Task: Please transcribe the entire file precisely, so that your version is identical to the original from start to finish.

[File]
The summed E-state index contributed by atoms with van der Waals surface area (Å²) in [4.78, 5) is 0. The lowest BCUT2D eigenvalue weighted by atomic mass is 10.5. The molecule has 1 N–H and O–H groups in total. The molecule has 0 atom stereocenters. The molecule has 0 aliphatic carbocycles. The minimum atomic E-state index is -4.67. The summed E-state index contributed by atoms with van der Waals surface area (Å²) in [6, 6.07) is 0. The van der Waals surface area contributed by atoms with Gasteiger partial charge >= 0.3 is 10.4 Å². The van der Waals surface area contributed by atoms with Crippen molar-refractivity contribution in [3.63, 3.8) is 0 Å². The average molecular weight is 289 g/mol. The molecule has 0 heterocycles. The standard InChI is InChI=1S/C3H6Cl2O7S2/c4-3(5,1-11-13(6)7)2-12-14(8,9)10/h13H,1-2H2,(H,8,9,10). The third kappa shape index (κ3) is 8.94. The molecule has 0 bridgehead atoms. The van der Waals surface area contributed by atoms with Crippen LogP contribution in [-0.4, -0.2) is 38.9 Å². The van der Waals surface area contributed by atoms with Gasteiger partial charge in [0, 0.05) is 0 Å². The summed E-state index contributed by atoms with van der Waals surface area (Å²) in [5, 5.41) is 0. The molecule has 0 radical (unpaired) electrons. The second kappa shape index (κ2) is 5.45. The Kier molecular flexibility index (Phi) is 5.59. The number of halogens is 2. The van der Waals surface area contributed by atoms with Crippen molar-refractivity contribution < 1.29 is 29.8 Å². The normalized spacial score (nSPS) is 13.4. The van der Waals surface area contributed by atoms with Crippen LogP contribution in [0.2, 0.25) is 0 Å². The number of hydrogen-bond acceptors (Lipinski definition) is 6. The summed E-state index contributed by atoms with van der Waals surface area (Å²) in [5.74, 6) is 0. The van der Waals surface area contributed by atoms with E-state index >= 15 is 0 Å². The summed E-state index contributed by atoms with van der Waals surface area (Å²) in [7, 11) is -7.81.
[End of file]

The summed E-state index contributed by atoms with van der Waals surface area (Å²) in [4.78, 5) is 0. The lowest BCUT2D eigenvalue weighted by atomic mass is 10.5. The molecule has 1 N–H and O–H groups in total. The molecule has 0 atom stereocenters. The molecule has 0 aliphatic carbocycles. The minimum atomic E-state index is -4.67. The summed E-state index contributed by atoms with van der Waals surface area (Å²) in [6, 6.07) is 0. The van der Waals surface area contributed by atoms with Gasteiger partial charge >= 0.3 is 10.4 Å². The van der Waals surface area contributed by atoms with Crippen molar-refractivity contribution in [3.63, 3.8) is 0 Å². The average molecular weight is 289 g/mol. The molecule has 0 heterocycles. The standard InChI is InChI=1S/C3H6Cl2O7S2/c4-3(5,1-11-13(6)7)2-12-14(8,9)10/h13H,1-2H2,(H,8,9,10). The third kappa shape index (κ3) is 8.94. The molecule has 0 bridgehead atoms. The van der Waals surface area contributed by atoms with Crippen LogP contribution in [-0.4, -0.2) is 38.9 Å². The van der Waals surface area contributed by atoms with Gasteiger partial charge in [0, 0.05) is 0 Å². The summed E-state index contributed by atoms with van der Waals surface area (Å²) in [5, 5.41) is 0. The molecule has 0 radical (unpaired) electrons. The second kappa shape index (κ2) is 5.45. The Kier molecular flexibility index (Phi) is 5.59. The number of halogens is 2. The van der Waals surface area contributed by atoms with Crippen molar-refractivity contribution < 1.29 is 29.8 Å². The normalized spacial score (nSPS) is 13.4. The van der Waals surface area contributed by atoms with Crippen LogP contribution in [0.2, 0.25) is 0 Å². The number of hydrogen-bond acceptors (Lipinski definition) is 6. The summed E-state index contributed by atoms with van der Waals surface area (Å²) in [5.74, 6) is 0. The van der Waals surface area contributed by atoms with E-state index >= 15 is 0 Å². The summed E-state index contributed by atoms with van der Waals surface area (Å²) in [7, 11) is -7.81.